The UPG-1 from Unique Alpine – the moniker stands for "universelles Präzisionsgewehr", or Universal Precision Rifle – is a surprisingly affordable lightweight aluminum alloy chassis based bolt action rifle, sporting quite a lot of interesting features, with a MSRP starting below 2000 euro.
This German firearms manufacturer needs really little presentation. all4shooters.com already reviewed and tested the UPG-1 in the past.
Here is the personal promise from the author of our test:
"In the above article you will find in-depth technical descriptions and details, as well as technical data tables – so I will not duplicate that here, rather I will go into detail of the specific configuration I received for my Range Report and give my personal and subjective opinion of this fine gun.
And it is also thanks to ZCO excellent glass and RWS and Norma's premium ammunition that I managed to achieve the results that you can read about, and see for yourself in my video, at 300 and 500 meters."
First of all, let’s take a look at the specific configuration of the rifle I received from Unique Alpine: the model UPG-1 UA
Featuring a 20”/508mm barrel, factory fitted with a TTA muzzle brake and chambered in .308 Winchester, this is a UPG-1 UA. "UA" stands for the proprietary folding stock that sports a length-adjustable butt plate and height-adjustable cheek rest, complete with the optional Buttstock Grip Extension. Also, the full floating MLOK forend has a conveniently placed bottom MLOK Picatinny rail to mount a Harris S-BRM bipod.
To complete the package, a ZC-420 Zero Compromise Optics 4-20x50 variable magnification riflescope is mounted using separate EAW quick release lever Picatinny rings.
These were the commercial ammo loads I used for testing the Unique Alpine UPG-1 at 300 and 500 meters:
- Target Elite from RWS with a 190 Grain HPBT Bullet
- Target Elite Plus Match from RWS with a 168 Grain HPBT Bullet
- Norma Diamond Line with a 168 Grain Moly Coated HPBT Bullet
I set off to the ATF Range in Italy, that offers a nice shooting stage with 300- and 500-meters lines; both distances are on the same firing lane, and therefore the target post is the same. I had the range all to myself, thanks to the courtesy of the local military that canceled off the training day.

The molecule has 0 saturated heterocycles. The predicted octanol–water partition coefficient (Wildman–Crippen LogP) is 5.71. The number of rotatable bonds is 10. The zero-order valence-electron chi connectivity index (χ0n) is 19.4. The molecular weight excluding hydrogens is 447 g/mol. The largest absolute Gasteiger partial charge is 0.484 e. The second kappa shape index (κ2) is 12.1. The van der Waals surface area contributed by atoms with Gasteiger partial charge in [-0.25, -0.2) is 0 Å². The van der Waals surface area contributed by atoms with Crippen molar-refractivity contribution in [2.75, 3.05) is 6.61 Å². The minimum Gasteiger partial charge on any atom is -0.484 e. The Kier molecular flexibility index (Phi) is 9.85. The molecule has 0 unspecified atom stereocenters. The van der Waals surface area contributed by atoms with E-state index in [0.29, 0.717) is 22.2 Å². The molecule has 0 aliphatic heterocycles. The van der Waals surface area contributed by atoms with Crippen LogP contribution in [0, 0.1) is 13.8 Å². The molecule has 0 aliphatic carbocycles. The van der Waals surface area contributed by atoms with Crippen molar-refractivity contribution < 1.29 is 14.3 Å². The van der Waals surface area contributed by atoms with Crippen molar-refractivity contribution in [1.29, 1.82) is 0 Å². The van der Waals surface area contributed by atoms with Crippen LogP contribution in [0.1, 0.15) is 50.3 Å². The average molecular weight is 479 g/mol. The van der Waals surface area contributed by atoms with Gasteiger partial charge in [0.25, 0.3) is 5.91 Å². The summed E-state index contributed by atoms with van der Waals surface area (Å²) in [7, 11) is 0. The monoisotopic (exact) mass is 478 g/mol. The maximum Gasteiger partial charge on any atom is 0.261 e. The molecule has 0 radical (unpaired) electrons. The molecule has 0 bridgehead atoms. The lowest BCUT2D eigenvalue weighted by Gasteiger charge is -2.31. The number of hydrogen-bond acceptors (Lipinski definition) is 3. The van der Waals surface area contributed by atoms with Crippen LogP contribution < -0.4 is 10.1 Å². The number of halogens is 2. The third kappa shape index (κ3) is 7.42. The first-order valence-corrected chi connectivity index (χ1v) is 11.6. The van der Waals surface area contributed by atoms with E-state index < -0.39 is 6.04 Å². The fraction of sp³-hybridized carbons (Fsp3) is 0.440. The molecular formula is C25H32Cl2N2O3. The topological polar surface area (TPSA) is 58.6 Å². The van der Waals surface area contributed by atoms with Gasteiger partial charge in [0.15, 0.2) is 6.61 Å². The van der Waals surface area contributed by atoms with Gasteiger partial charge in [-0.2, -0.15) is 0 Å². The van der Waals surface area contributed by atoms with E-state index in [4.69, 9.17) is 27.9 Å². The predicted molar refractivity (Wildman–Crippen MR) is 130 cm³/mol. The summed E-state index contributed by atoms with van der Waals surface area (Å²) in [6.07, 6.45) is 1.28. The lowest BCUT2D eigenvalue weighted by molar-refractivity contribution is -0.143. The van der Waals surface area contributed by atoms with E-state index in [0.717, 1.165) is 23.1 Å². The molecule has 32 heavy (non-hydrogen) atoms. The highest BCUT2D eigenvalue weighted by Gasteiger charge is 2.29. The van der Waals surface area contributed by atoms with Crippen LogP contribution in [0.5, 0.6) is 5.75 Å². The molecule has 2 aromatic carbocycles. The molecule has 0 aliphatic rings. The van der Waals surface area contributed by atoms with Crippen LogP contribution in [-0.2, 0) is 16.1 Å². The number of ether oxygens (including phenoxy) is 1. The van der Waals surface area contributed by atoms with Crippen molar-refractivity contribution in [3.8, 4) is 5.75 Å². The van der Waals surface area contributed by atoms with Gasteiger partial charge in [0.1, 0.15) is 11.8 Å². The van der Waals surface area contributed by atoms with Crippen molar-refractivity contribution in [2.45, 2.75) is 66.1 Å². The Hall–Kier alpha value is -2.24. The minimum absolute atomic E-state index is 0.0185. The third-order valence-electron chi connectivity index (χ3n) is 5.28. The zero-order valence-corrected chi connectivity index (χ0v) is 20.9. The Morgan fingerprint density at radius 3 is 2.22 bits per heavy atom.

I had already zeroed the UPG-1, using the Norma Diamond Line, at 100 m. The rifle manages to make 8-10 mm one-hole groups consistently at this distance, using the Diamond Line ammo, switching to the RWS loads at this distance makes little difference – it’s almost boring how easily I can get a good group. We will see what happens at the longer distances.
Weather conditions were excellent, temperature in the mid 20 Celsius, wind was present as a gentle breeze that measured an average of 1.2 m/s at the shooting lane. I started out testing the rifle at 300 meters, using a table and shooting off the bench with the Harris bipod.
I did not use a rear beanbag, and I had to adjust elevation for the RWS Target Elite as the difference in weight and muzzle velocity had the round hit quite low. Once I got the elevation adjustment dopes right (plus a couple clicks of windage) for each load on a practice target, I shot three round groups with each of the commercial loads I had with me on a Caldwell Orange Peel target; the diameter of the bullseye is 4”, so about 10 cm.
Let me tell you, the UPG-1 is a joy to shoot. So before looking at the groups, I’ll give you my impressions: recoil is really mild, thanks to the excellent TTA muzzle brake, the weight of the rifle (6950 g with glass and mounts, Harris bipod and 5 rounds in the magazine), and the nice LimbSaver rubber buttplate.